Holy trinity

Feast of the Holy Trinity: joyful laughter

Trinity Sunday offers us the opportunity to reflect on the oneness of the divine permeating and pulsing through all of creation, filling the creatures of Earth with fruitfulness, beauty, wonder, and the wonderful ability to relate. , to love.

Using traditional terms for the Trinity, the 14th-century Dominican mystic Meister Eckhart once wrote: “Do you want to know what is going on in the heart of the Trinity? I am going to tell you. At the heart of the Trinity, the Father laughs and gives birth to the Son. The Son mocks the Father and gives birth to the Spirit. The whole Trinity laughs and gives birth to us. “

Julian of Norwich, a contemporary of Eckhart, offers us a hopeful word in connection with his understanding of the Trinity: “As the joyful Trinity created all things out of nothing, so the same blessed Trinity will make amends. whatever is wrong. Listening to the exquisite beauty of the natural world, Julian also saw the properties of the Trinity contained in a single nut that she held in her hand.

Recognizing the contributions that quantum physics has made to spirituality, perhaps a new understanding of the Trinity is energy, that which exists at the center of all created matter and at the base of all being from a point of scientific view.

Even though today’s gospel ends with a doxology, Trinity is not “native” to the Bible. Additionally, biblical references to a / the Holy Spirit do not imply or signify the third person of the Trinity. So even though Catholicism celebrates the Solemnity of the Most Holy Trinity, the readings of the lectionary have nothing to do with the Trinity. Instead, they focus on an anthropomorphic and androcentric portrayal of “God” and the power attributed to the divine.

The first reading of Deuteronomy tells the story of the Exodus and describes a God who forcibly freed the Israelites from Egyptian slavery. The recast history glorifies hegemonic power and the use of brute force, symbolized by references to ‘trials’ and’ signs and wonders’, which are allusions to horrible plagues, ‘war’ and ‘great terrors ”, all evoked by a divine“ strong hand ”and“ outstretched arm ”.

The hegemonic tone deepens further through the character of Israel’s male leader, Moses, who speaks with authority to the people, telling them what to do. They are to obey the statutes and the commandments. Obedience to the law ensures prosperity and longevity. The question arises, however, “Who are the laws in favor and what genre is protected?” Research indicates that the laws of Israel have served the men of society. Laws then enshrined sexism in the fabric of life and continue to do so if the texts are taken literally as “the Word of God” and not critically questioned.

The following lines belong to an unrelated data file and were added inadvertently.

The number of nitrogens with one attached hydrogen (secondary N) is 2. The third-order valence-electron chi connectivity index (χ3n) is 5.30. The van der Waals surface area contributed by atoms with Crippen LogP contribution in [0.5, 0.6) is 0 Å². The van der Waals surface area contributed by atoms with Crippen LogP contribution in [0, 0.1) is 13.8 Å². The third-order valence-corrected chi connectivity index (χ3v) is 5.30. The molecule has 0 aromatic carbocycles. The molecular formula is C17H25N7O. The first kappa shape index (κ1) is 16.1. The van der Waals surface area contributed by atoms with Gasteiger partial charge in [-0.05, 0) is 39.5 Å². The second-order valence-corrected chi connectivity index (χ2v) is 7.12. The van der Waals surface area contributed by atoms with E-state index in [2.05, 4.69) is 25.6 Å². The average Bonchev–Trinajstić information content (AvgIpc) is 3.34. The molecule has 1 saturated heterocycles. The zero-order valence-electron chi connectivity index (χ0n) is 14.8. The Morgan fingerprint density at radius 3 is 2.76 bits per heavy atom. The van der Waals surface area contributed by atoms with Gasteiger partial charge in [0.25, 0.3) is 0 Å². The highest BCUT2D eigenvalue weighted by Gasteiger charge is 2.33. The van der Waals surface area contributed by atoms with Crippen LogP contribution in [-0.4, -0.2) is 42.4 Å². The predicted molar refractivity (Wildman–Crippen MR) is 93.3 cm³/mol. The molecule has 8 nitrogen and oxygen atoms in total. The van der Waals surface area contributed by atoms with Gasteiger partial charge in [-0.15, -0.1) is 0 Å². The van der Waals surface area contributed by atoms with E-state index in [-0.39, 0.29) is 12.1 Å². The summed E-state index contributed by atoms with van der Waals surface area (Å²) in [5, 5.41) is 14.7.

The non-exhaustive translation of the text, as well as the repeated use of the kyriarchal term “Lord” adds to the layers of hegemony inscribed in the text. Freedom from oppression is attained by violence, with an authoritarian deity inciting and affirming it. Although fictitious, the story of the Exodus from Egypt’s point of view has occurred hundreds of times and still occurs today, with acts of violence never being the path to true peace and sustainable. For this twenty-first century, the violence embedded in this first reading is deeply disturbing because as “Scripture”, the text legitimizes and sanctions violence.

The Responsorial Psalm proclaims blessed the people whom God has chosen as “his”. It is clear that the elect refer to the Israelites – the Jews. Within the framework of interreligious dialogue, the chosen Jews, and by extension Christians, become excluded from the divinity. How could the divinity who chooses one race, one religious group over another, be understood as the “God of the nations” who welcomes everyone?

The lack of inclusive language of the lectionary in Paul’s letter to the Romans groups all women together with men as “sons of God” and thus erases the gender and presence of women despite the inclusive greeting. Moreover, the Spirit is gendered as masculine while the Greek presents the Spirit as feminine. The idea that all are “children” of God reinstates patriarchy and keeps believers in a parent-child relationship, a relationship that speaks of power and control. How does such an image affect her spirituality and her relationship to the divine from a psychological point of view?

Finally, the gospel, although supposed to be good news, is in reality an exercise in Christian proselytism. For decades, Christian missionaries have “Christianized” non-Christian peoples, depriving them of their own authentic encounters with the divine. Maybe Julian got it right: an encounter with a nut, with energy fields all around us, with our inner core where holy energy lies, is an encounter with the transcendent, forever transforming itself from there. interior to create new life.